Among theological discourses separately printed, we cannot refuse the first place to the excellent Charge of the Bishop of Rochesterll. The picture of the times, drawn by this prelate, is so lively, and his suggestions on the subject of duty so forcible, that attention to them ought by no means to be confined, as in fact it certainly will not, to the diocese for which they were produced. Sermons of distinguished merit, brought forward by particular occasions, are those of Dr. Jacksong, and Dr. Booker**, on the Fast; Mr. Blackstone on the consecration of Lord George
* No. VI. p. 608. á No. VI. p. 617. ** No. V. p. 545.
7 No. 1. p. 21. ll No. V. p. 543.
I No. V. p. 546. g No. VI. p. 652..
Murray, Murray, Bishop of St. David's*, and Dr. Lawrence at a Visitationt. Of all these, the diftin&tive merits will be seen expressed in the several articles to which we have referred. Generally and collectively it may be said of them, that they are honourable to 'the writers and to the church, and of the best tendency with respect to the public. Mr. Growther, in his Farewel Sermont, at Barking, converted a private topic into a matter of public instruction. We praised the discourse with justice, and we again recommend it to notice. The two discourses of Dr. Dwight, on the Danger of the Infidel Philofophys, have with propriety been naturalized among us, by reprinting. Though they were written for America, and published there, the subject they discuss is one to which the dark distemperature of the times has given a general interest. Any wise man who examines the infidel philosophy, will perceive its futility and its danger. But few have examined with such care as Dr. Dwight; and no one can be better qualified to publish the result.
The internal support of Law is Divinity, the tem: poral coadjutor of Divinity is Law. The former has most efficacy when all is right, the latter is the hua man remedy when any thing is wrong. The Law of Tithes, a most venerable branch of our common Law, seems particularly calculated to point out the connection. It has been supported with great vi. gour by Mr. Covell, in an able and learned tract; to which, without implicit affent, we gave deservedly abundant praise. "Various other works, on the subject of Law, deserve more or less notice. The trea. tise on the Law of Legacies, by Mr. Roper 1, though not furnished with all the aids that such a work re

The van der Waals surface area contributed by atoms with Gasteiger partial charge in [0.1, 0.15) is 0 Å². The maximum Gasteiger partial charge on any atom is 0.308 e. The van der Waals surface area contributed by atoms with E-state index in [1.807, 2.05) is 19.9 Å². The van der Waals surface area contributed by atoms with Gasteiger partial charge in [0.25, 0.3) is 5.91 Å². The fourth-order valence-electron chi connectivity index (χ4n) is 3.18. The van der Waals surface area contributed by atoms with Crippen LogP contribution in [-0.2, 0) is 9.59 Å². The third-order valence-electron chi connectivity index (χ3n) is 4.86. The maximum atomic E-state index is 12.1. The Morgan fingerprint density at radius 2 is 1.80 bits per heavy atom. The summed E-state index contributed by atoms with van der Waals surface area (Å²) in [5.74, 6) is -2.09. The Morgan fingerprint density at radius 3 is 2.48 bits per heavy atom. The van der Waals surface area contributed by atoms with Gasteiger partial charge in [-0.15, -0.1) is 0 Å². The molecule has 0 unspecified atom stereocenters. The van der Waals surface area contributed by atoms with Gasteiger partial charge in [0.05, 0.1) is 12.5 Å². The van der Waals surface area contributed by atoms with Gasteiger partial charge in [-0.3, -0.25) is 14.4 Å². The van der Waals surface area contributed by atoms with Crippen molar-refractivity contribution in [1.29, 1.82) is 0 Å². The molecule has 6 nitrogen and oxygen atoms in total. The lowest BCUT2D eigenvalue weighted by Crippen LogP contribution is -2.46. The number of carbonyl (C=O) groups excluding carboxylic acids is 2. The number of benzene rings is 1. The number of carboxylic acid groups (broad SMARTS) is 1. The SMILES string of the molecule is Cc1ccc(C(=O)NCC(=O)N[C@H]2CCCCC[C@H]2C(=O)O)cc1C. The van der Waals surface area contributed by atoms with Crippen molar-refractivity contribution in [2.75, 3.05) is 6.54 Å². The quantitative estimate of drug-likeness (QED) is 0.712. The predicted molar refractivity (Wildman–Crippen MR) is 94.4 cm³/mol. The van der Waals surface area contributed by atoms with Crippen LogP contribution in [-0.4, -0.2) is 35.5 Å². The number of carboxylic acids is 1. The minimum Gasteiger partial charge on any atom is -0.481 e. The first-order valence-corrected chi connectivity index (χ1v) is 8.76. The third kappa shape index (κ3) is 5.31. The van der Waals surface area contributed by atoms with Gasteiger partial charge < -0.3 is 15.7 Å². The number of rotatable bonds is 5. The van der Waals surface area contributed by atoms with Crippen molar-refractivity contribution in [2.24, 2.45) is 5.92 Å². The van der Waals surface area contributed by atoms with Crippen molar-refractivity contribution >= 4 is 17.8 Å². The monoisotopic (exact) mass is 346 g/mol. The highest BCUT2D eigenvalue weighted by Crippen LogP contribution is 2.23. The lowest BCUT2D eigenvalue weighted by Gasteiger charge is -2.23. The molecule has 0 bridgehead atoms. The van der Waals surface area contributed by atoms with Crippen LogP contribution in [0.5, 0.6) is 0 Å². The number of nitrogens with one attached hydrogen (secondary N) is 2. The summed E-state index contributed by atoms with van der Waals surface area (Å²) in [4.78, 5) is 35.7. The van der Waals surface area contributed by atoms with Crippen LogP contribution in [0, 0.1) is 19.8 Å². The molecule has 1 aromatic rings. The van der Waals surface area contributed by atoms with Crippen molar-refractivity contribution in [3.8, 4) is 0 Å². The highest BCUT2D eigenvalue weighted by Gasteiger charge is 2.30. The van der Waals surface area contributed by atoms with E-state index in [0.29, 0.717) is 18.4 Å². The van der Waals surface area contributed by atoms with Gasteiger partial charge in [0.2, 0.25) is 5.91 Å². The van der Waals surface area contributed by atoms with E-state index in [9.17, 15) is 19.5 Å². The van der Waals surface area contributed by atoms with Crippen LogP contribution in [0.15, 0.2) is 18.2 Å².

No. III. p. 317. No. II. p. 194.
+ No. VI. p. 656.
No. IV. p. 438. I No. I. på 40.
quires, is creditable to the author, as a man of sense and study. A perspicuous and methodical treatise on the office and duty of Executors, by Mr. Toler*, demands peculiar commendation. The writer has evinced most clearly his ability to render it a complete and masterly work, if in a future edition he should introduce the improvements which mature confideration shows at present to be wanted. It is, however, even in its first state, a book of fingular merit. The Principles of Conveyancing may be studied with advantage, in the work of Mr. l'atkinst, who, after instructing private pupils, has come forward to inftruet the world. A few more tra&ts, belonging to this class, are connected also with the topic of Scarcity. On the subject of forestalling, a very complete and well-digested collection has been made by Mr. Mlingwortht. Mi. Morris has indeed discussed the subject with more sciences; but either work may be consulted with advantage, and particularly as connected with the nature of our present circumstances. Experienced in the application of the statutes relating to the assize of bread, Dr. Namith has entered into an Examinatio of them, which may at once affift the magiftrate, and afford suggestions of impartance to the legislator. On the subject of the poorlaws, abundant information may be drawn from the example of the town of Hull, in a tract entitled Considerations on the Increase, &c. In this production it is clearly 1hown that care and management may, in some cases, reduce the poor-rates more than half, and yet provide more amply and effeétually for the real objects who require alliliance.
Some of the topics in the preceding class have led us almost insensibly to the present, of which we have
*** No. II. p. 178. 8. No. II. p. 208.
+ No. V. p. ;00. | No. II. p. 199.
No. I. p. 87. I No. VI. p. 663;